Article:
The worst that could happen? We shouldn’t even be worried about it. We’re there, right now. Ignoring our finances and delaying our freedom is the worst thing that could happen.
Start today, in all of your imperfect glory. Do one tiny, simple, achievable thing, and do it today. Sit down and write out all of your debt balances today. Open your bills today. Do a written budget today. Check out one personal finance book from the library today. Listen to one money podcast episode today. Calculate your debt free date today. Sell one thing today. Move $10 to your savings account today.
Don’t think about the implications of this one thing, or the emotions around this one thing, or the future actions that this one thing will set in motion. You can do more later, if you want, but don’t think about later. Focus on that one hurdle, and accomplish it now.
What’s the best that could happen?
If the worst thing that could happen is already upon us, what about the best thing that could happen?
You finally face an intimidating number and feel proud that you’ve made the first step. You put aside the past and begin to forgive yourself. You start to gain momentum, even with that one simple action, and feel like you have a future ahead. It won’t be perfect, and it won’t be easy, but at least it will be real.
I’m a fan of experiments, particularly ones that test boundaries and challenge complacency. In the past I’ve hit step targets and weight loss milestones (decent), skipped eating meals out for 100 days (manageable), and waited to purchase a new cell phone for a week after […]
Facing a desperate situation – a six figure student loan debt with no six figure income – I did what many graduates do at first.. I ignored it. I decreased my spending enough to make slightly more than the minimum payments. In some months I […]
If you think your finances are entirely ruled by careful consideration and freewill, riddle me this: Why does consumer research show the exact opposite? Why do marketing budgets show the exact opposite? Why are lenders making serious cash hand over fist?
The emotions behind spending are complex, and a shift in technology and communication means that consumers are more informed but also more accessible than ever. Advertisers were quick to identify and exploit this shift – but don’t take my word for it. Next time you see an advertisement for a financial product, ask yourself how it makes you feel. Does it bring out your wanderlust? Did you mentally place yourself in a new situation? Do you feel empowered?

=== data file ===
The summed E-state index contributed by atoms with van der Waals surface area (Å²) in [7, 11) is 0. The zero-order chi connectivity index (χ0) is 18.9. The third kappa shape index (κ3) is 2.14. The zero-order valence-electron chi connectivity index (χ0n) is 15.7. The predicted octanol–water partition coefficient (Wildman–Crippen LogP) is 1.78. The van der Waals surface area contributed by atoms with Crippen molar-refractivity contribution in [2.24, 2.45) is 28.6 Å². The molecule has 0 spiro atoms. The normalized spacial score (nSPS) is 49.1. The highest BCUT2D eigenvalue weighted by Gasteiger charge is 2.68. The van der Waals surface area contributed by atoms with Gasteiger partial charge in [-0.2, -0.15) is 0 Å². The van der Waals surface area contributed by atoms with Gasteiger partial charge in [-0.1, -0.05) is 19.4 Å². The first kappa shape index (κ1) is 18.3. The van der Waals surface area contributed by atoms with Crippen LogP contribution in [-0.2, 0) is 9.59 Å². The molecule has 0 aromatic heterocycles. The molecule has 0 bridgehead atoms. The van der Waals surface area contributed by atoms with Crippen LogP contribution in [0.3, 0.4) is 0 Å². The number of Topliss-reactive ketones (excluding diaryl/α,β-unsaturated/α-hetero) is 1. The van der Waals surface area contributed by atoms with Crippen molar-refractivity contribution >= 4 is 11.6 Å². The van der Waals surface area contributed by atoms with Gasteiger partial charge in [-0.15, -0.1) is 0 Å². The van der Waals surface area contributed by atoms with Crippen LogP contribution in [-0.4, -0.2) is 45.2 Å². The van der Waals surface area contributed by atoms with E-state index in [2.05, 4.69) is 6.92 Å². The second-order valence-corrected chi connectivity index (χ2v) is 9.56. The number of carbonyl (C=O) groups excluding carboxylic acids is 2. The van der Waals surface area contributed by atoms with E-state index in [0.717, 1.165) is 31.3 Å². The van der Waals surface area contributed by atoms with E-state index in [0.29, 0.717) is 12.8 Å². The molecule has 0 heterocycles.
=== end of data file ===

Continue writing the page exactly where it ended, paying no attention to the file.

Empowerment isn’t necessarily a new advertising technique. Edward Bernays, hired by the American Tobacco Company after WWI to encourage women to start smoking, sparked the commodification of the women’s equality movement with slogans like ‘torches of freedom.’ With the Internet and streaming video, ads are at our fingertips and they’re more powerful than ever. We don’t have to stretch our imagination based on a tagline or a cartoon image anymore – we are shown aspirational versions of ourselves in vivid sound and color. Check out these ’empowering’ viral ads targeting women.
Despite feeling empowered, are we actually empowered by ever-increasing levels of consumption and debt?
Build Your Future
In Vancouver the housing market has reached an entirely new level of madness. Mortgagors are being encouraged to ‘take advantage’ of skyrocketing real estate prices to borrow against their increase in equity through HELOCs (home equity lines of credit). Canadians owed $211 BILLION DOLLARS on three million home equity lines of credit in 2016, at an average balance of $70,000.
HELOCs are praised as a low interest, convenient, flexible way to borrow, if used responsibly. The assertion that a product like this will be used responsibly completely ignores the realities of consumer behavior. If used responsibly, a liquor cabinet fully stocked with 151 is a low cost, convenient, flexible way for everyone at a house party to enjoy an alcoholic beverage or two. Tell that to my raging hangover tomorrow.
The reality is that about 40% of those with HELOCs are making no regular principal payments! Their home has become an ATM and they have no obligation, or inclination, to make payments above the interest.
Organizations are obsessed with tapping into the emotions of homeownership – the reason that you don’t see the word mortgagor on an advertisement very often is because the word homeowner invokes a sense of pride. You might only own the welcome mat on the front doorstep after borrowing your down payment and using a HELOC to buy yourself a new kitchen, but congratulations.. you’re a homeowner!